The surface to be painted is placed on the floor of the studio, allowing the artist to drip the paint. The flexibility of the wrist permits a progressive coverage of the entire area. Contrary to the drawing where rubbing stains the surface, this technique can be indefinitely repeated with additional layers.
In 1950, his third year of intensive practice of dripping, Pollock reached the thoroughness of a miniaturist. The fine lines of pure and brilliant colors are almost invisible, and from one painting to the other the overall effect is always different.
The elementary gesture is close to the convulsive subconscious of the surrealist drawing but the artwork is not completed until the overall result meets the desire of the artist.
He received from his brother fifteen masonite panels of the same size 56 x 56 cm. The dense fibers of the condensed wood interest him, perhaps because they offer a basic texture that exempts the artist to start with a trivial drawing from his fantasy that he will then have to hide.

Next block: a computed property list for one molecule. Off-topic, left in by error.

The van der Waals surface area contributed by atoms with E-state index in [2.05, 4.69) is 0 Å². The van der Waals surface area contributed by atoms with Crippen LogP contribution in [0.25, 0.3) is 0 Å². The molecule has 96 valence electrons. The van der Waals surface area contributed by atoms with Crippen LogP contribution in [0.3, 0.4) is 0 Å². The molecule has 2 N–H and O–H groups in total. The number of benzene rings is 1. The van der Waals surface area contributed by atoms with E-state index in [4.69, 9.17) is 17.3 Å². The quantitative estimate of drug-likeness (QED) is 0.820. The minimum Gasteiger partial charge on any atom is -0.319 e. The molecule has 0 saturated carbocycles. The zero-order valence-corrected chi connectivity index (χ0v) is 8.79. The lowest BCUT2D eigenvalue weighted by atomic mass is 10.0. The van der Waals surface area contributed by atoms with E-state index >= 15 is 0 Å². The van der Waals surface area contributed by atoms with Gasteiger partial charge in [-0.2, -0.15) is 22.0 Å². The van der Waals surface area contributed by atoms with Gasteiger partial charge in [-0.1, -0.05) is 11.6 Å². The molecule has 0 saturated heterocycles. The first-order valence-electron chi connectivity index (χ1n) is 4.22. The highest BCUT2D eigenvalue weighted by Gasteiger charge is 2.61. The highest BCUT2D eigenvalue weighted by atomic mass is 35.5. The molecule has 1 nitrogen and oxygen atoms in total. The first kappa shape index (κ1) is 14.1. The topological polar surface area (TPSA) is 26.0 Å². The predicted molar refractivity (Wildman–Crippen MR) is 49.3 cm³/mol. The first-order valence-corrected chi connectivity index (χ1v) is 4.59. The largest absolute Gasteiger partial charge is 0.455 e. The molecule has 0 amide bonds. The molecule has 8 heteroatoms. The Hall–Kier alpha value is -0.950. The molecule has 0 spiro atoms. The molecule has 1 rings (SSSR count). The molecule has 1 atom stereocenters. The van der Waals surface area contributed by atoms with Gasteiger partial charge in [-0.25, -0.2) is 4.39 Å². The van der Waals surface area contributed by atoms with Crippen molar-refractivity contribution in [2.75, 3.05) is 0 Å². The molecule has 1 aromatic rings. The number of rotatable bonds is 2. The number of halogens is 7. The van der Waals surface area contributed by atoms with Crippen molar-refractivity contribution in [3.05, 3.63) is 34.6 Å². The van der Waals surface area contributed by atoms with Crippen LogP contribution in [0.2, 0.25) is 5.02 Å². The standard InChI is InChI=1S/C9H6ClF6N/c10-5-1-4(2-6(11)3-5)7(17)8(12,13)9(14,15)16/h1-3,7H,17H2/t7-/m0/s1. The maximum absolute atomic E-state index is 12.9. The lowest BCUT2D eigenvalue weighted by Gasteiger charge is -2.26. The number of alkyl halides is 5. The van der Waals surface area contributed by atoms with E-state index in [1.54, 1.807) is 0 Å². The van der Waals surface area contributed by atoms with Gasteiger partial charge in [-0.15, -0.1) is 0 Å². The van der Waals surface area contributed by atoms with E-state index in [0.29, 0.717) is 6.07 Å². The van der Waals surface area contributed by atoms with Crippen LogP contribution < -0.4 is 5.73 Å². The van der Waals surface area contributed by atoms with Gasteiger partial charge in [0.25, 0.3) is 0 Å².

Mondrian did not need a large size to express the infinite, same for Pollock for the sublime organic. These fifteen paintings are among the best of his art.
On May 12 in New York, Sotheby's sells Number 12, 1950, lot 31 estimated $ 15M. I invite you to watch the video shared by the auction house.